Original post by DmytryAnd as about dampipng. If you have high damping force proportional to velocity (not velocity squared), that is, damping_force=-velocity*k; it may make things be unstable if mass is smallIn that case, usenext_frame_velocity=velocity*exp(-dt*k/m)+acceleration_due_to_other_forces*dt;- it's more precise result of damping over certain timestep.

Good point! That accounts to the deterioration of velocity of the duration of the time step, thus minimizing the chance of velocity reversal, which is physically wrong.

##### Share on other sites
Quote:
Original post by grhodes_at_work
Quote:
 Original post by Dmytryalso damping forces may make things unstable if you use Euler. The best way is, as Graham said, to swich to RK4 or Verlet.

Damping is actually required to stabilize simple Euler if there are spring forces (which there are for a suspension system). If you have damping, then Euler becomes conditionally stable, meaning it will be stable if your time step is small enough. But, for any given time step---no matter how small, if you increase damping sufficiently, simpler Euler will become unstable----requiring that you further reduce time step to stabilize it again.

The even more practically important thing, for sufficiently small mass Euler will be unstable.
Quote:

Quote:
 Original post by DmytryAnd as about dampipng. If you have high damping force proportional to velocity (not velocity squared), that is, damping_force=-velocity*k; it may make things be unstable if mass is smallIn that case, usenext_frame_velocity=velocity*exp(-dt*k/m)+acceleration_due_to_other_forces*dt;- it's more precise result of damping over certain timestep.

Good point! That accounts to the deterioration of velocity of the duration of the time step, thus minimizing the chance of velocity reversal, which is physically wrong.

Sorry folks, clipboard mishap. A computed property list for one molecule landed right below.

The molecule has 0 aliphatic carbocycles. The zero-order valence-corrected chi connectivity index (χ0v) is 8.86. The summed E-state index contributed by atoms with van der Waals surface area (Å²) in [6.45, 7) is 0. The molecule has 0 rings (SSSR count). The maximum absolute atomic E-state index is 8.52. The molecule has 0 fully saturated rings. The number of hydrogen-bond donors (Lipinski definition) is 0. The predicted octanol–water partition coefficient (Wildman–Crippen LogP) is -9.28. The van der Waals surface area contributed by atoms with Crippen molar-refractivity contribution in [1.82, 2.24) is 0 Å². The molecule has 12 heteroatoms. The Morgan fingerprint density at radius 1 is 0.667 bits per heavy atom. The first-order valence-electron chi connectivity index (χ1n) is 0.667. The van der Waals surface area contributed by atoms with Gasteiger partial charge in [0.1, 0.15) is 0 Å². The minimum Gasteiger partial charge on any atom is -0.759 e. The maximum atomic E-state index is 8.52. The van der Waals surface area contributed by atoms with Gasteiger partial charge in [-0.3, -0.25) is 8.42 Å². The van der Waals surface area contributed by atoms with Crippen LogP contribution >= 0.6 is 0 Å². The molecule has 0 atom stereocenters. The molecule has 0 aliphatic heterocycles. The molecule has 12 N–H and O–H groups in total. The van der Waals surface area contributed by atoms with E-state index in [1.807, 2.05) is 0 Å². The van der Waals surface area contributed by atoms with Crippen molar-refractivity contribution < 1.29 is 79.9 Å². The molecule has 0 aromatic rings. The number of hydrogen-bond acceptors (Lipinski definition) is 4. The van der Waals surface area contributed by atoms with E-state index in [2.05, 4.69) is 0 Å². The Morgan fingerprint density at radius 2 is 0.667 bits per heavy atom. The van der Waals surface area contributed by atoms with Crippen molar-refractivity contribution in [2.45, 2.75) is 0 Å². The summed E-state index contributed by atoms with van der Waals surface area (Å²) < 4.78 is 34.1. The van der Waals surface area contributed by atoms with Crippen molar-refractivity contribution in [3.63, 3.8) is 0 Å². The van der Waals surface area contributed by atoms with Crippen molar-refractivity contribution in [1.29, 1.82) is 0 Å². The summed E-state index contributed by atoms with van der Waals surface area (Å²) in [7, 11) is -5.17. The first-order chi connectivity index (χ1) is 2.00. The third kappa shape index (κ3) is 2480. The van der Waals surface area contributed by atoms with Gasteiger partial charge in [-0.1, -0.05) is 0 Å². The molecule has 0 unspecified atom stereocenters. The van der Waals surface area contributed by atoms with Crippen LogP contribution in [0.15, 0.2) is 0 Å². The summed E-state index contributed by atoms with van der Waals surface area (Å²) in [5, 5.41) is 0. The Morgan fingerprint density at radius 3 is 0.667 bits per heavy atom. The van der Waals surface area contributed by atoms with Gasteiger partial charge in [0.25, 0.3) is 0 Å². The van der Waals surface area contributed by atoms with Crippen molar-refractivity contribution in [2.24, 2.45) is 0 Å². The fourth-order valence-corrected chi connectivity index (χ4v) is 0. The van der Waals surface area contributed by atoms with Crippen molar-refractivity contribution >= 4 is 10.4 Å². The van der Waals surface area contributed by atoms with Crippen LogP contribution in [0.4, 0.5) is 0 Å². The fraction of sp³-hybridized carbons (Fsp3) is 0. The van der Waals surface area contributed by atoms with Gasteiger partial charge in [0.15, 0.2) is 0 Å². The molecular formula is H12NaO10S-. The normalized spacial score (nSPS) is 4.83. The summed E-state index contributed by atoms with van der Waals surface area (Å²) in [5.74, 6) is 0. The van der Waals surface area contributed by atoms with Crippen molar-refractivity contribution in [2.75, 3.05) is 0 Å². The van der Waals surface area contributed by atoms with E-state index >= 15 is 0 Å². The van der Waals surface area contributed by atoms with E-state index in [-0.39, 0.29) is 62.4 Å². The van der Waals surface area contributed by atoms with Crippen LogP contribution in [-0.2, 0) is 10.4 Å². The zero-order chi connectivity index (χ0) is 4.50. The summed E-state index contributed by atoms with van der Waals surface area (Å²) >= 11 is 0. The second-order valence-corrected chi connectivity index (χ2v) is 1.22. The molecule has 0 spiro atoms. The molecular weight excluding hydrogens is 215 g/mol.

Yes, and velocity reversal due to this exp alone is inpossible, exp(-dt*k/m) is always <1 , so it always works as damper.

It's especially important for -v2 drag. In that case, for any timestep, if object have sufficiently high velocity, it will do bad things.

In that case,
next_frame_velocity=velocity*exp(-dt*Length(velocity)*k/m)+acceleration_due_to_other_forces*dt;
gives alot better results, i.e. no matter how big velocity is, it will damp Euler well, for small dt it gives exactly same result.

If it's possible to analitically solve
dv/dt=-a*v2
that would be even better.

In summary, using analitical solution, or even anything that works *like* analitical solution for given timestep without assuming it's very small gives alot better results. By "works *like*" i mean produces same results with very small dt and produces results that makes some sense with big dt. For instance, clamping damping results so velocity can't be negated by damping is bit better than straightforward approach. And analitical solution, formule with exp, is even better.

Recently there was thread about buoyancy, i found semi-analitical solution to be _very_ stable (instead of calculating impact forces i just did pulse conservation, taking into account added mass of water, like it's inelastic collision).
It's good not only for Euler, but for other integration methods as well. (it's not very simple to do with RK4, but definitely possible with modified RK4 that allows to have analitical/semi-analitical solutions for some variables)

1. 1
Rutin
27
2. 2
3. 3
4. 4
5. 5

• 11
• 9
• 9
• 9
• 14
• ### Forum Statistics

• Total Topics
633313
• Total Posts
3011319
• ### Who's Online (See full list)

There are no registered users currently online

×